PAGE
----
Fairy Tales Gone Darkly!

Fairy tales…

Good ones?

Are suppose to be dark.

And because they are…

[via howstuffworks] 10 Fairy Tales That Were Way Darker Than You Realized as a Kid

If you grew up watching classic Disney movies such as “Snow White and the Seven Dwarfs” and “Cinderella,” or reading the Little Golden Book version of “Pinocchio,” you’re probably accustomed to thinking of fairy tales as wholesome entertainment for young children.

That’s why it may come as a shock to watch “Snow White” again as an adult and realize that it’s a bit macabre. For example, when the jealous queen orders the huntsman to kill Snow White, she demands that he bring back the girl’s heart in a jewel box as evidence of his violent deed. And that’s just the relatively sanitized, Disney-fied version. In the early 19th-century version published by the German brothers Jakob and Wilhelm Grimm, the queen wants to devour Snow White’s lungs and liver .

The original versions of most of these fantasy stories are filled with plot twists that belong in a modern slasher film. In part, that’s because fairy tales didn’t start out as children’s stories, but rather as tawdry folktales that grownups told for entertainment after the kids went to bed.

When the Grimms published their first edition of “Nursery and Household Tales” in two volumes in 1812 and 1815, they aimed it at adults [sources: New Yorker, Meslow]. Only after disappointing sales did they decide to tone down the material and make it suitable for kids. The tales mostly came from friends and relatives, which the brothers significantly revised. Many were variations of French fairy tales already written by people like Charles Perrault.

But even after the authors sanitized them, they didn’t totally eliminate the scary stuff. That’s because fairy tales were intended not just to entertain children, but also to educate them about the consequences of evil deeds . Psychologist Bruno Bettelheim, for one, argued that the creepy stuff helps children to grow emotionally, by allowing them to grapple with fears that are a part of growing up.

Here are 10 fairy tales that are far more disturbing than you realized as a kid.

10: Pinocchio

When you think back to the 1940 Disney version of “Pinocchio,” you probably remember the puppet’s nose growing to indicate fibs, and his cute little pal Jiminy Cricket, who sings the movie’s memorable song “When You Wish Upon a Star.”

But as Time magazine critic Richard Corliss notes: “The movie also taught moral lessons in the most useful way, by scaring the poop out of the little ones.” The script emphasizes, for example, the dangers of running away from home and falling into the clutches of an evil adult. As kidnapper Stromboli tells Pinocchio, “When you grow too old, you will make good firewood.” But the film’s source material, an 1883 story by Carlo Collodi, is even more disturbing. When Pinocchio is teased about his wooden head by his cricket companion, the enraged puppet throws a hammer and kills him….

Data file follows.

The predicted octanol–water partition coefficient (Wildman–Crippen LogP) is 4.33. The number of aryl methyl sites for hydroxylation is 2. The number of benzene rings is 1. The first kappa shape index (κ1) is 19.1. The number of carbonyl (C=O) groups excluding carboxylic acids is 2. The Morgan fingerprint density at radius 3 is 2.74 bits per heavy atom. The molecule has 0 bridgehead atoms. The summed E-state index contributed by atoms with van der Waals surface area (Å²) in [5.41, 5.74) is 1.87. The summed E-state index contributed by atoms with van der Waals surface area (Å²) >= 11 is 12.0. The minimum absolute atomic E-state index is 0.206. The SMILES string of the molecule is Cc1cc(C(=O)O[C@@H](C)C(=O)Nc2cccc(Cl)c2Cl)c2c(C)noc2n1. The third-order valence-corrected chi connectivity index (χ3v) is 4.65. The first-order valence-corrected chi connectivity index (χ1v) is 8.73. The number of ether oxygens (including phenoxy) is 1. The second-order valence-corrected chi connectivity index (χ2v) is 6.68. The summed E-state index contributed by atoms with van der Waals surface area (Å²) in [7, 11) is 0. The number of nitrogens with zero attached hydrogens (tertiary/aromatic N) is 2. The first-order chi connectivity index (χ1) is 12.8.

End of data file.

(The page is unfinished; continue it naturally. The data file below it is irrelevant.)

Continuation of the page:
[Read More – See All 10 Fairy Tales Here!]

Forget Disney and try to go out and find you a REAL fairy tale.

One, that although the ending maybe “happy”…

It takes some macabre twists in order to get there.

And that my friends?

Is what makes these fairy tales of old so delightfully delicious!

Penny Willan

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The little niche book that would, will become the little niche book that could!

Penny Willan and the Well

cropped-penny-willan.jpg

Is. Now. PUBLISHED!

And for those of you who think you might be interested enough to check it out, let me warn you…

It is every different from ANYTHING out there now.

It is very niche.

Very.

Probably stemming from the fact that is has a wide array of influencing elements.

To say I hate spiders? Understatement. To me, they are everything that is evil in this world. Everything that is dark, hairy, crawly, and fangy. What’s not to loathe? They creep me out and in real-world ways that no fictional serial slasher, like Michael Myers, ever could. Also? Not a fan of being in nature. Don’t be me wrong, I love the peace of it, I love the isolation of it, I love looking at it; there are times, like right after a nice, light rain, that I even love smelling it, but being in it? Nope. Not a fan. Too much going on out IN it, that I can’t see, nor control, and I don’t like that. (Yes, yes… I have control issues. What of it?) Plus, I walked, face-first, into a HUGE spider web one night, while out in nature years ago, and well, what can I say… It left an impression.

[Source]